In the publishing world, the romance novel reigns — at times an underappreciated, resented, and mocked monarch, but the sales numbers don’t lie. Historical romances are among the most popular books in the genre — the queen’s crown jewels, so to speak — pulling readers in since the very beginning.
Although much has changed over the years in historical romance, including the rise of heroines who are more likely to save themselves than wait around for a hero, much has remained the same. Historical romance is often (though not always) shorthand for a romance set in England, with the Regency era being the most popular setting. In these books, the duke/earl/viscount hero is usually white (with bronzed or golden skin—because the British Isles are known for their great tanning weather and tawny-skinned inhabitants). The heroines are usually fair—like, really fair—with milky, lily-white skin mentioned often enough to cause concern about their health. While this description might seem playfully reductive, the books that garner the most attention within the genre are homogenous to the point that one author, Genevieve Turner, was compelled to start the Year Without A Duke project, in which she only reads romances that do not fit the description above.
In recent years, new areas of the historical romance landscape have been mapped. Much of the change has been pushed by Beverly Jenkins, the prolific author whose well-researched historical romances feature African Americans, Native Americans, Latinos, and other ethnic minorities in America, and now several romance authors are following the path blazed by Jenkins. In this roundtable, you’ll hear from a few of them: Kianna Alexander (author of two multicultural historical romance series), Piper Huguley (author of inspirational historical romances), Lena Hart (writer of sensual to steamy interracial romances), and me, Alyssa Cole. All four of us have contributed stories to The Brightest Day: A Juneteenth Historical Romance Anthology (June 2015; now available for pre-order). Here, we discuss our personal experiences as romance writers, the current state of multicultural historical romance, and our thoughts on the future of historicals that feature people of color as the heroes and heroines.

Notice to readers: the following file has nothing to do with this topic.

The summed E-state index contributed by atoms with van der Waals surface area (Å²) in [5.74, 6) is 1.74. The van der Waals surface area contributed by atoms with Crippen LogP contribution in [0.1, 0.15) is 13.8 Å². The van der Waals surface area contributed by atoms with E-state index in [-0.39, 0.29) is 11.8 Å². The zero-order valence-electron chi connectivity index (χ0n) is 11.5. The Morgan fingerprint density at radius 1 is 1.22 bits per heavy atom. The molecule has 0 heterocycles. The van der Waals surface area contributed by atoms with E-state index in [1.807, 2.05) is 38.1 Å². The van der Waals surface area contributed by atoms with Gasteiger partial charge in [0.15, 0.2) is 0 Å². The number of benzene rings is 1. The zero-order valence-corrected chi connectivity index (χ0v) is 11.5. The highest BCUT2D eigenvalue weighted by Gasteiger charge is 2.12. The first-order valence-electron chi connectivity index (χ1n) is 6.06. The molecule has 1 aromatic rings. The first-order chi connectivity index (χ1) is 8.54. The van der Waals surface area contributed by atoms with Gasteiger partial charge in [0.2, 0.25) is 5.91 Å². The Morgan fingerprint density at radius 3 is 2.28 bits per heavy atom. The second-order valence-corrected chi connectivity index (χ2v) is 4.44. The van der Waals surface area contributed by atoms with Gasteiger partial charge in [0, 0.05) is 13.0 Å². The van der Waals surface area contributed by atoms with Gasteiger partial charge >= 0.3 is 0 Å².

What first inspired us to write historical romance featuring people of color?
Alyssa Cole: It’s “who” for me: The Atlantic‘s Ta-Nehisi Coates. I was a commenter (well, lurker mostly) on his blog for years and followed along as he studied the Civil War, the Civil Rights movement, and other aspects of American history. His work, and the knowledge of the blog’s other commenters, opened my eyes to the fact that the history I’d been taught in school had left out a lot of details, specifically where POC were concerned. There are so many amazing people and stories that most people know nothing about, and I was inspired to incorporate my love of history into my romance writing.
Kianna Alexander: I’m kind of a history nerd, and writing is second nature to me. Beyond that, I am a huge fan of Beverly Jenkins’ work. I recall hearing her complain about being “all alone” in the historical romance genre when it came to authors of color. So I decided to join her, and write the type of books I’d like to read. Like most readers, I longed to see myself in books. Beverly’s books gave me that gift, and now I’d like to give the same gift to another reader searching for herself in a historical romance.
Piper Huguley: The fact that there weren’t that many of them out there, and I couldn’t understand why there weren’t any–especially ones featuring people of color historically as Christians. Before I published The Preacher’s Promise, I had exactly one book comparable to mine. And at that time, it was not in print.
Lena Hart: I remember years ago, the first historical romance I got really excited about reading that featured people of color was Julie Garwood’s One Red Rose. Unfortunately, it didn’t have the chemistry that I was used to in Garwood’s other books. I don’t remember much of the story, but I remember thinking, “Why isn’t there any passion here? Why can’t I get into these characters?” My need to read a historical romance that isn’t afraid to show the beautiful along with the ugliness of our history is what inspires me to write historical romances.
What are some of the roadblocks we have encountered writing within this genre?